Biacuplasty

Biacuplasty

What is Biacuplasty?

This procedure is designed to reduce chronic back pain caused by the intervertebral discs. Disc biacuplasty is an alternative approach to managing discogenic back pain and for many people it may be an alternative to invasive spinal surgery.

How is the procedure performed?

Typically, a patient undergoing the disc biacuplasty procedure will lie in the prone position on a procedural table. Pillows may be used to flatten the lordosis of the lumbar spine, especially to facilitate access to the L5-S1 disc. Equipment will be used to monitor blood pressure, heart rate, heart rhythm, and blood oxygen levels.

A sedative is administered in order to relax the patient. This may include IV sedation or other methods depending on the physician or institutional preference. The patient must remain at a level of consciousness where they are able to verbally communicate with the physician. The site is prepared in the lumbar area with an appropriate sterile technique. A sterile field must be maintained throughout the procedure. A local anesthetic is injected subcutaneously to the two (2) areas where TransDiscalâ„¢ introducer needles will be inserted, and down the approximate path the introducers will take. The introducer needles are inserted percutaneously and navigated to the target intervertebral disc using fluoroscopic guidance. Physiologically-safe radiofrequency energy is passed between the two probes, lesioning the nociceptive fibers in the disc. The patient is held for observation and recovery from the effects of the sedative.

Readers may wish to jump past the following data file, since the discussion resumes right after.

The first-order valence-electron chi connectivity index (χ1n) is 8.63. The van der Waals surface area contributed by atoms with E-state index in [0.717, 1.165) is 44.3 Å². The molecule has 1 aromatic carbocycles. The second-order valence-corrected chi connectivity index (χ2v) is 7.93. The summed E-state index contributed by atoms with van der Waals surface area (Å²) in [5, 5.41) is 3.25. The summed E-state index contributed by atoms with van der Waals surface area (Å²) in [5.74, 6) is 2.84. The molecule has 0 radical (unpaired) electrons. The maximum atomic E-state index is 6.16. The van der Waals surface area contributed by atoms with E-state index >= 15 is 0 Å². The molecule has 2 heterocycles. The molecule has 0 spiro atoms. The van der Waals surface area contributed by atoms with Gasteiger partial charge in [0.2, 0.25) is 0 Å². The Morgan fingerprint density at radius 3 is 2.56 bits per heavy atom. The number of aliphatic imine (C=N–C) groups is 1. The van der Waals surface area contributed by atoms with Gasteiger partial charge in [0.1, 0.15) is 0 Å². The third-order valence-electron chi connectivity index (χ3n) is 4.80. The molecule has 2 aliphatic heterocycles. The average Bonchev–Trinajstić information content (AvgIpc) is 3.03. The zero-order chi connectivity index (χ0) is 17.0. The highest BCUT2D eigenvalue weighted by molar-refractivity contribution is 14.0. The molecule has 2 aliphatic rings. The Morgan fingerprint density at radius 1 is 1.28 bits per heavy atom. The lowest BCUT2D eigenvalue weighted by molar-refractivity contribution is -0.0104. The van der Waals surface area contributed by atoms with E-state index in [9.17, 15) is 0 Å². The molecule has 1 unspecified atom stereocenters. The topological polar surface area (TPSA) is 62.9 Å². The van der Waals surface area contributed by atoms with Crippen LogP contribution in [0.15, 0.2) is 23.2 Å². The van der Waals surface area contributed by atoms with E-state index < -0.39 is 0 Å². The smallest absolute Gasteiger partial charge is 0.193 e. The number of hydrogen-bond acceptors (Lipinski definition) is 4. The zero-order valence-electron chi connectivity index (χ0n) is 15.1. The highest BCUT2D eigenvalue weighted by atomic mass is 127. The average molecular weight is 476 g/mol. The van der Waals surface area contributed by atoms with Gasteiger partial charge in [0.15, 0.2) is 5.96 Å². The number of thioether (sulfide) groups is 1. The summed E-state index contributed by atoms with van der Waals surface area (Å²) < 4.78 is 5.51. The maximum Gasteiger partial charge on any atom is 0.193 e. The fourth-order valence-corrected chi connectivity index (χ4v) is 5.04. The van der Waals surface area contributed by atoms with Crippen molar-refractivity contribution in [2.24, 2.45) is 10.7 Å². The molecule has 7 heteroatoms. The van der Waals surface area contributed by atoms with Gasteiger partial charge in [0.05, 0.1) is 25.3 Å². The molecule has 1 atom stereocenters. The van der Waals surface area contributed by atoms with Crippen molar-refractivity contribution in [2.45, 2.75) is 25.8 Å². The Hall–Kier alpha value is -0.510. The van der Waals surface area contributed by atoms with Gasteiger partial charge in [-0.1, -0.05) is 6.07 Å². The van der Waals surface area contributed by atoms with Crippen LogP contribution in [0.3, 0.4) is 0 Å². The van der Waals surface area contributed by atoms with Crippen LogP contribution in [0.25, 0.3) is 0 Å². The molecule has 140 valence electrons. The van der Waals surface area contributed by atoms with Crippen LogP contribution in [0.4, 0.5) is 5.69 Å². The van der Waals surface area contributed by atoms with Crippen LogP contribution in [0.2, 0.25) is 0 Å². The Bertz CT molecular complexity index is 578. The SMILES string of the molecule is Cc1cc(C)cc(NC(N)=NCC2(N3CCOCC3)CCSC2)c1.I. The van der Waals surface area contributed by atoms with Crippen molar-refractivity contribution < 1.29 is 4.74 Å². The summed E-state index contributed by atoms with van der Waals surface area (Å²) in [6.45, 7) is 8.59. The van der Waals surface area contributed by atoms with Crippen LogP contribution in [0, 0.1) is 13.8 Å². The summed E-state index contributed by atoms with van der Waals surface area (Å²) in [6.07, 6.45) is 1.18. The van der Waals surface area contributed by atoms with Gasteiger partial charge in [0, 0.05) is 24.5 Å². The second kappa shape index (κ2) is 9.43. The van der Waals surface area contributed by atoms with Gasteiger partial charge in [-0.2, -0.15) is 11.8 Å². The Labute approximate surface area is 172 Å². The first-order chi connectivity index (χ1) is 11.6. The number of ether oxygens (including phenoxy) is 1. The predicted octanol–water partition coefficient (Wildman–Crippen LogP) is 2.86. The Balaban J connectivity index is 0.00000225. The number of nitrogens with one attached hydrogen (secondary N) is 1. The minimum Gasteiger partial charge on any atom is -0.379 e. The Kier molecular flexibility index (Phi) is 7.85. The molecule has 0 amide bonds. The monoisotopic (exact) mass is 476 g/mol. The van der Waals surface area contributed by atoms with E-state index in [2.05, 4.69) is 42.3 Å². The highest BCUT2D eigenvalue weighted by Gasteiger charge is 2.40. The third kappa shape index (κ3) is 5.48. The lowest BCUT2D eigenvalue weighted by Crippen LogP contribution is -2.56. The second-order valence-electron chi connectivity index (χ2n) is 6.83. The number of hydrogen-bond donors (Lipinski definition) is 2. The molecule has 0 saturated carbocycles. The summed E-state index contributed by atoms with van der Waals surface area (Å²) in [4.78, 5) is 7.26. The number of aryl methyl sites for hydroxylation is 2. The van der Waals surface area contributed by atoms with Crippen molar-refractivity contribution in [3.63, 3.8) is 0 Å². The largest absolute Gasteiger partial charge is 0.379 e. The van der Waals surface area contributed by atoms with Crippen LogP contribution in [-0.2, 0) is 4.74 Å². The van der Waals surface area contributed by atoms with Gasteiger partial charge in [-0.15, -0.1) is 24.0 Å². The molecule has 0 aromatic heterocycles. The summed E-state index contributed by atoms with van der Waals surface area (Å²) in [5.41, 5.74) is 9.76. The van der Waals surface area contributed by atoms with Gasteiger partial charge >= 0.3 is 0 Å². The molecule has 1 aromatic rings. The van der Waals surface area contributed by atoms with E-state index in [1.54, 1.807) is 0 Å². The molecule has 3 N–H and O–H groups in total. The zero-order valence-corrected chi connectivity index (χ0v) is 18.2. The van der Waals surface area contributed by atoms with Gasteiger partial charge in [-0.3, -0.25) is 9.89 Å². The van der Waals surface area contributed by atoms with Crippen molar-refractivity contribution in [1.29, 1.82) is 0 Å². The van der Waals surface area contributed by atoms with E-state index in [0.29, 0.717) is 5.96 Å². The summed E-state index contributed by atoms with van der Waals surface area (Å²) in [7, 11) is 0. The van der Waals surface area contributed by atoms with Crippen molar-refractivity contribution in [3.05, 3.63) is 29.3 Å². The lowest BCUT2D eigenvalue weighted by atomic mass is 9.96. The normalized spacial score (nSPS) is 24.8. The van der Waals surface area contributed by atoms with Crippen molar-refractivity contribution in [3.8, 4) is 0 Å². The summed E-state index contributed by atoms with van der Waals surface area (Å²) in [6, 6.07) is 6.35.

Who is eligible for this procedure?

The best candidate for disc biacuplasty will have a history of back pain lasting at least six months with minimal improvement from a comprehensive conservative program. People who have had prior back surgery on the symptomatic disc are not candidates.

Post-procedure care

After the procedure, biacuplasty patients may experience tenderness and inflammation of the treatment area. This is due to the insertion of the introducers and the generation of heat in the disc. This tenderness should subside within 2 weeks from the procedure date. The patient will be discharged from the clinic and instructed to avoid strenuous activity for a period of six weeks. A brace is necessary for 6-8 weeks and physical activity must be increased gradually.